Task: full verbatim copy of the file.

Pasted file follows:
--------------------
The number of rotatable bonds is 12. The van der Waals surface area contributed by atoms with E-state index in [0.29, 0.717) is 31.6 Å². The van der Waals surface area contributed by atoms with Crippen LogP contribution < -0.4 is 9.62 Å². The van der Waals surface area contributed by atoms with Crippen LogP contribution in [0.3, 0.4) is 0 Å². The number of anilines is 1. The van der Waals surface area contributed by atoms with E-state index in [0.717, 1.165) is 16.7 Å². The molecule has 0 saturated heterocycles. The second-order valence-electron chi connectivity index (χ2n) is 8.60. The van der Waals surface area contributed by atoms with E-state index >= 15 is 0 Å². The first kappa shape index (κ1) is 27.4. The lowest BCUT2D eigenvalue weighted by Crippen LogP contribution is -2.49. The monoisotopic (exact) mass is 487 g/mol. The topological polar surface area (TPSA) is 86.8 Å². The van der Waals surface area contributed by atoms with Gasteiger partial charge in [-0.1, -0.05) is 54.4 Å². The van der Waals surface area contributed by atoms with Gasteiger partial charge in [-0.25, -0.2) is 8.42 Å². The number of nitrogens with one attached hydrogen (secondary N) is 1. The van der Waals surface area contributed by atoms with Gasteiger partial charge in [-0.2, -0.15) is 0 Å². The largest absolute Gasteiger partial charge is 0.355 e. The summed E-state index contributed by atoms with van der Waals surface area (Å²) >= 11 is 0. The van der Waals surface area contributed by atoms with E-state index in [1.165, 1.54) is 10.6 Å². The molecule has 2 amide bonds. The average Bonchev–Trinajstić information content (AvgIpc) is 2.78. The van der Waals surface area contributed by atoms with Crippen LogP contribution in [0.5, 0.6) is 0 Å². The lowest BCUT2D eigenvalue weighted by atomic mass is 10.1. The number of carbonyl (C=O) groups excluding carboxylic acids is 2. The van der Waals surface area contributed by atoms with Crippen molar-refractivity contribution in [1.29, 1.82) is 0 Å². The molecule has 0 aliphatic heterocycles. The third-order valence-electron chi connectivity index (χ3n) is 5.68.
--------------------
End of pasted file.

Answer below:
The number of rotatable bonds is 12. The van der Waals surface area contributed by atoms with E-state index in [0.29, 0.717) is 31.6 Å². The van der Waals surface area contributed by atoms with Crippen LogP contribution < -0.4 is 9.62 Å². The van der Waals surface area contributed by atoms with Crippen LogP contribution in [0.3, 0.4) is 0 Å². The number of anilines is 1. The van der Waals surface area contributed by atoms with E-state index in [0.717, 1.165) is 16.7 Å². The molecule has 0 saturated heterocycles. The second-order valence-electron chi connectivity index (χ2n) is 8.60. The van der Waals surface area contributed by atoms with E-state index >= 15 is 0 Å². The first kappa shape index (κ1) is 27.4. The lowest BCUT2D eigenvalue weighted by Crippen LogP contribution is -2.49. The monoisotopic (exact) mass is 487 g/mol. The topological polar surface area (TPSA) is 86.8 Å². The van der Waals surface area contributed by atoms with Gasteiger partial charge in [-0.1, -0.05) is 54.4 Å². The van der Waals surface area contributed by atoms with Gasteiger partial charge in [-0.25, -0.2) is 8.42 Å². The number of nitrogens with one attached hydrogen (secondary N) is 1. The van der Waals surface area contributed by atoms with Gasteiger partial charge in [-0.2, -0.15) is 0 Å². The largest absolute Gasteiger partial charge is 0.355 e. The summed E-state index contributed by atoms with van der Waals surface area (Å²) >= 11 is 0. The van der Waals surface area contributed by atoms with E-state index in [1.165, 1.54) is 10.6 Å². The molecule has 2 amide bonds. The average Bonchev–Trinajstić information content (AvgIpc) is 2.78. The van der Waals surface area contributed by atoms with Crippen LogP contribution in [0.5, 0.6) is 0 Å². The lowest BCUT2D eigenvalue weighted by atomic mass is 10.1. The number of carbonyl (C=O) groups excluding carboxylic acids is 2. The van der Waals surface area contributed by atoms with Crippen molar-refractivity contribution in [1.29, 1.82) is 0 Å². The molecule has 0 aliphatic heterocycles. The third-order valence-electron chi connectivity index (χ3n) is 5.68.